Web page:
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EN224: Linear Elasticity
Division of Engineering
3.6 Eshelby Inclusion Problems
Eshelby found an important application of the results outlined in the preceding section.
Consider an infinite, homogeneous, isotropic, linear elastic solid. Suppose we introduce a
uniform
eigenstrain
in
the ellipsoidal region
We can use the procedure outlined in the preceding section to compute the fields in the solid. For our present
application, the body force is zero everywhere except on the surface of the ellipsoid, where the body force is singular
Where
n
denotes the normal to the ellipsoid.
The integrals for the potentials cannot be evaluated exactly (except for the special case of a spherical region) but they
can be reduced to elliptic integrals.
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View Full DocumentRemarkably, it turns out that the strain and stress fields inside the ellipsoid are
uniform
.
Outside the ellipsoid, the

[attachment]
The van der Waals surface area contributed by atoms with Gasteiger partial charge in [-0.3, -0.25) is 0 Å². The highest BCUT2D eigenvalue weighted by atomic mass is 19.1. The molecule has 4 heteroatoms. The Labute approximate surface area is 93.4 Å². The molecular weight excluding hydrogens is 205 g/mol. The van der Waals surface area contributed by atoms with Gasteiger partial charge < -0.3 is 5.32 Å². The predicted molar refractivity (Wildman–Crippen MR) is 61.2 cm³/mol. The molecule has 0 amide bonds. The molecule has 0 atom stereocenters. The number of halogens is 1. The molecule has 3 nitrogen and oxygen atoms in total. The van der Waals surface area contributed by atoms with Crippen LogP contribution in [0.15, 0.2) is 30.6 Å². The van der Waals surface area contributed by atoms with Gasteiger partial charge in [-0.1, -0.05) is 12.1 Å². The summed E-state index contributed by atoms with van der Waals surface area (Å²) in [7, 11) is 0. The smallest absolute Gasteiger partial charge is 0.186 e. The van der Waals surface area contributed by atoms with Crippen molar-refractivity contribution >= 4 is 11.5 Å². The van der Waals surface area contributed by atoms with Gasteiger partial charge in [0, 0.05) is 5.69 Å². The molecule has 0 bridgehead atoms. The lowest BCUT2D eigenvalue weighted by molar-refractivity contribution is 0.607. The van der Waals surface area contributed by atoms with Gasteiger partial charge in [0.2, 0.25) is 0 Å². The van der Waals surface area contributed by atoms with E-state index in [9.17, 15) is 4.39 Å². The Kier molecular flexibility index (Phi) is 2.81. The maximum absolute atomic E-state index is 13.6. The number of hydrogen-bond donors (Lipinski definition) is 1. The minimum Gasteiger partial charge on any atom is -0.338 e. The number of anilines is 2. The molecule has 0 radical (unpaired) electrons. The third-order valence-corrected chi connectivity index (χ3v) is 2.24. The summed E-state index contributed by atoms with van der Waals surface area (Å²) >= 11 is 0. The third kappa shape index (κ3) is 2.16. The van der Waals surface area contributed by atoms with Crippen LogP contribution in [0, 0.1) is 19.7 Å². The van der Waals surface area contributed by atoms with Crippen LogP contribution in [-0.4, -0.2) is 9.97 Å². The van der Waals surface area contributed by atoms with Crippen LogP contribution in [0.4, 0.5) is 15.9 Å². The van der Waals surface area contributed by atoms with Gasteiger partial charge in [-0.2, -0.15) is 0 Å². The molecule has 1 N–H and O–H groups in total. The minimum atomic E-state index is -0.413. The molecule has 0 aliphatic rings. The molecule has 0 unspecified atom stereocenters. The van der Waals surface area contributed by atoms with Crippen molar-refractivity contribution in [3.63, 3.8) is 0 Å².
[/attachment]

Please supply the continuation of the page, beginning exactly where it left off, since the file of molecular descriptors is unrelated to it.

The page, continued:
fields are more complex, but can still be reduced to expressions involving a small number of elliptic integrals.
We will give results only for fields within the ellipsoidal region here. The total strain is usually expressed as
where
is a function of the elastic properties of the solid and the semiaxes of the ellipsoid, and is known as the
Eshelby tensor. Its components are comlicated, but here they are (at least for an isotropic solid)
The remaining components may be computed by the cyclic permutation of (1,2,3). Any components that cannot be
obtained in this way are zero: thus
Assume that
. Then, the
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 Spring '05
 ALLENBOWER

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